by George Kelley
“Religion is the opiate of the masses” is one of the most often misquoted and misunderstood quotes attributed to Karl Marx. It is often quoted by those criticizing religion as a destructive addiction that brings upon an illusion of bliss as it slowly kills the will to live. But that is not what the quote means in its entirety. The full quote is “Religion is the sigh of the oppressed creature, the heart of a heartless world, and the soul of soulless conditions. It is the opium of the people.” Opium for Marx was a drug to help those in pain from illness, and thus here his analogy is one that is not quite so negative.
However, Marx does mean to say that religion fills a societal role, but like anything, can be abused. For Marx, religion was a reaction to the horror of the world, in his thinking he had a better solution, his revolution. However he did see religion as a barrier to action allowing for contentment in the will of God. I think he was wrong, but it was not his fault. He didn’t see how religion can also motivate you to go beyond the sigh and lift the oppressed, to give a heart to the world and breathe life into the soul. We see that in our city.
In Indianapolis people of different faiths come together to see what they can do to act on a world that is in trouble. In fact many are charged by their faith not to just sit there but to be motivated to change the broken world. Their belief does not lull them into complacency but jolts them into action. In my tradition it is called tikkun olam, repairing the world. We, as humans, must make the world a better place for those around us, everyone.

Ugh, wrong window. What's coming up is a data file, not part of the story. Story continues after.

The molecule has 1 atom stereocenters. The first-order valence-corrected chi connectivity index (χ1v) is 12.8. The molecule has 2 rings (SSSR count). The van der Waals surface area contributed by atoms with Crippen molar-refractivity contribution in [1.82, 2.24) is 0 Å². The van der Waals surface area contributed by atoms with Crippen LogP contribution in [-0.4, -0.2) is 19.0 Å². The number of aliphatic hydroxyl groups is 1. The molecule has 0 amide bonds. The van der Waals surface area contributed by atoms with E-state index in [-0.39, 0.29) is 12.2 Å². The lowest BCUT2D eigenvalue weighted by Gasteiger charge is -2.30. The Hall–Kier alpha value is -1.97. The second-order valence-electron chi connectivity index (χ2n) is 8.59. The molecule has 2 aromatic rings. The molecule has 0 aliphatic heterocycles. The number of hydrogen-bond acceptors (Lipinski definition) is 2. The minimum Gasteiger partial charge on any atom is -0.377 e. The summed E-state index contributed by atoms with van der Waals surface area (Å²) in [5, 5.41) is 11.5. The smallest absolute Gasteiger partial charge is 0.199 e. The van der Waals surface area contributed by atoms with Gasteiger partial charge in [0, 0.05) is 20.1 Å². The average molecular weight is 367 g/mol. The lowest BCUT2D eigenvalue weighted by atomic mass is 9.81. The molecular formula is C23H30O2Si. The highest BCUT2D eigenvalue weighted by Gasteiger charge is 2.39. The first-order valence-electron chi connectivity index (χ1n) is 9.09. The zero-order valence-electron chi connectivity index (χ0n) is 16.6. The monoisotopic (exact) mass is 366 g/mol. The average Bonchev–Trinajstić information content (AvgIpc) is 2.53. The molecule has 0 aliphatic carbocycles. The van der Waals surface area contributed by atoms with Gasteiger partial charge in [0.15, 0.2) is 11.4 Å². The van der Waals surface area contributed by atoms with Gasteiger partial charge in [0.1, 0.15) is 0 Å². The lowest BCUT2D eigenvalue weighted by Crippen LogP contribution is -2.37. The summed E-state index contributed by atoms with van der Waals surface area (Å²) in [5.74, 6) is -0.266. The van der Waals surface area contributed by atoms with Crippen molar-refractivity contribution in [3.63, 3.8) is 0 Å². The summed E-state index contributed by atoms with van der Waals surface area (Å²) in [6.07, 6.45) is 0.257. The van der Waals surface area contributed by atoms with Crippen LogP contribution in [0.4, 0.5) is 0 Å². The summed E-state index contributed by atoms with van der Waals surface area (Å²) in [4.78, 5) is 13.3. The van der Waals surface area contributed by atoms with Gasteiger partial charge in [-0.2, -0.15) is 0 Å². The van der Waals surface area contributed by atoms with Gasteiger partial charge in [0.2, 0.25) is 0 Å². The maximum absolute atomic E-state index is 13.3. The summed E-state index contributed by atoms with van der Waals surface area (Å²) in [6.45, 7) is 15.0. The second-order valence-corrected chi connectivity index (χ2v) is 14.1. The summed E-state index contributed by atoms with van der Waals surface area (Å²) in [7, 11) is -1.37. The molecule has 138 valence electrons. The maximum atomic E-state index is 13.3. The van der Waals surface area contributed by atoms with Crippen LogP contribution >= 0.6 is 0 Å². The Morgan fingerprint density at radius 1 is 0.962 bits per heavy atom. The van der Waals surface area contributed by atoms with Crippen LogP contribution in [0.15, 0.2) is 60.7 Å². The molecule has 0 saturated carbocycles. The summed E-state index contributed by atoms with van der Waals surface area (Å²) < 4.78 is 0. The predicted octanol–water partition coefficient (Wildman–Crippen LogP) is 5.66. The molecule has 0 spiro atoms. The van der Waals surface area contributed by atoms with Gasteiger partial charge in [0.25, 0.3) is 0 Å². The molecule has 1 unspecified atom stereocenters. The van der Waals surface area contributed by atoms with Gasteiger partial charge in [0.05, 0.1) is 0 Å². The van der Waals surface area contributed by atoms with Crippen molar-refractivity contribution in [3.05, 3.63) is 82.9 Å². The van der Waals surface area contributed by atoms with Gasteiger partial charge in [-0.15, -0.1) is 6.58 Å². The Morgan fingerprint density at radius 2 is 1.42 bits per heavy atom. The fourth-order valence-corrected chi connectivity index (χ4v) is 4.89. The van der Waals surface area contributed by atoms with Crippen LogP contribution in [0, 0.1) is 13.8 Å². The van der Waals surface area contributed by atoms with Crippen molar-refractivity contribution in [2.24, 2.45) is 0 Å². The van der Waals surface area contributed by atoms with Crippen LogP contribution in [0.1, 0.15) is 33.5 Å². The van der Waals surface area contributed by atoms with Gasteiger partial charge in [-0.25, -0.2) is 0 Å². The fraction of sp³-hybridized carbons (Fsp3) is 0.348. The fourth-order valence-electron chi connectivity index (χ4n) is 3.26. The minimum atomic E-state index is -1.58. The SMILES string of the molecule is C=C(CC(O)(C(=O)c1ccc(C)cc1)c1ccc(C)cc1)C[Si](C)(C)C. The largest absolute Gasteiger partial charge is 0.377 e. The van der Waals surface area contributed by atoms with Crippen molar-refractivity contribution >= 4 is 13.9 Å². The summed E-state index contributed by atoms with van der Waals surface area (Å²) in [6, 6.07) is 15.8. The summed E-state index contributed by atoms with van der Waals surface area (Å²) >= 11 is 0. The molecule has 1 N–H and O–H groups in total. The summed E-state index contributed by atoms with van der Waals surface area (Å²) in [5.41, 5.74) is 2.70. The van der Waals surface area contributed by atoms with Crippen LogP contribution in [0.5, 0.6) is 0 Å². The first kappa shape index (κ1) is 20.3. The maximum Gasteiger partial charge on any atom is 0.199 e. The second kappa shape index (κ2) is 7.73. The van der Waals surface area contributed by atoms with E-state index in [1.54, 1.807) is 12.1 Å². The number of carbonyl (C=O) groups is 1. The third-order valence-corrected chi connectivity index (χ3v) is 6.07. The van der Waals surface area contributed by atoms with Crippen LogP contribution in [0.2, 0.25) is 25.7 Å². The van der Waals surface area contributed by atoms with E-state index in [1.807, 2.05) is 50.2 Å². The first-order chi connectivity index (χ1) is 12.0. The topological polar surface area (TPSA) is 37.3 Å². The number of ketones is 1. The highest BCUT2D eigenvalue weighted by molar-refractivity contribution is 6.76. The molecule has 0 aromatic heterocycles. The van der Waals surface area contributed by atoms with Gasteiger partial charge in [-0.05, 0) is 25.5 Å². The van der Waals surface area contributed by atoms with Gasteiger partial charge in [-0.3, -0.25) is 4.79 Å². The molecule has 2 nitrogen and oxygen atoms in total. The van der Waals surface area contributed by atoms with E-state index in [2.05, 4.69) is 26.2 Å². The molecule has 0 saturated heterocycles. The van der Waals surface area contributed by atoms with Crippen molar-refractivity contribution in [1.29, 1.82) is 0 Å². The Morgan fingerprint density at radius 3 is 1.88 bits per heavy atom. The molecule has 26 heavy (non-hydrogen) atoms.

When I moved to Indianapolis 16 years ago I was struck by the vibrant interfaith or multifaith community of action existed in Indianapolis. As I became involved I found myself working alongside people of a variety of faith, motivated by their teachings, to make the city a better place to live. Over time groups came together, like the 10 Point Coalition, who as concerned citizens assist the police to help bring down the violence that plagues some of the streets of our city. Organizations like the former Interfaith Hunger Imitative that had a goal of doing what almost call faiths call its followers to do, feed the hungry, set and achieved goals, one organizing the complex system of food pantries in the city, helping to provide food security for the most vulnerable in our community. Faith motivated actions build housing, provide medical services and create opportunities for people that our society views as less valuable.
Too often we hear about acts of religious hate, bigotry or controversy or how backward the city is because of the religious right. Religion can and sometimes does get used to build walls to keep away things we don’t understand. It can cause us to become myopic and see suffering as part of the human experience ordained by the divine. But for many in our city, religion is the kick in butt to reach out and be a better citizen for all. To open new doors to those who seek to better themselves and to call us to cure the sickness in our society. Look for these organizations in your neighborhoods. See the work they do. I am not sure how Marx would react, but for me, sometimes religion is more like penicillin than an opiate.
George Kelley is the Education Director at Congregation Beth-El Zedeck in Indianapolis and very active in the interfaith community.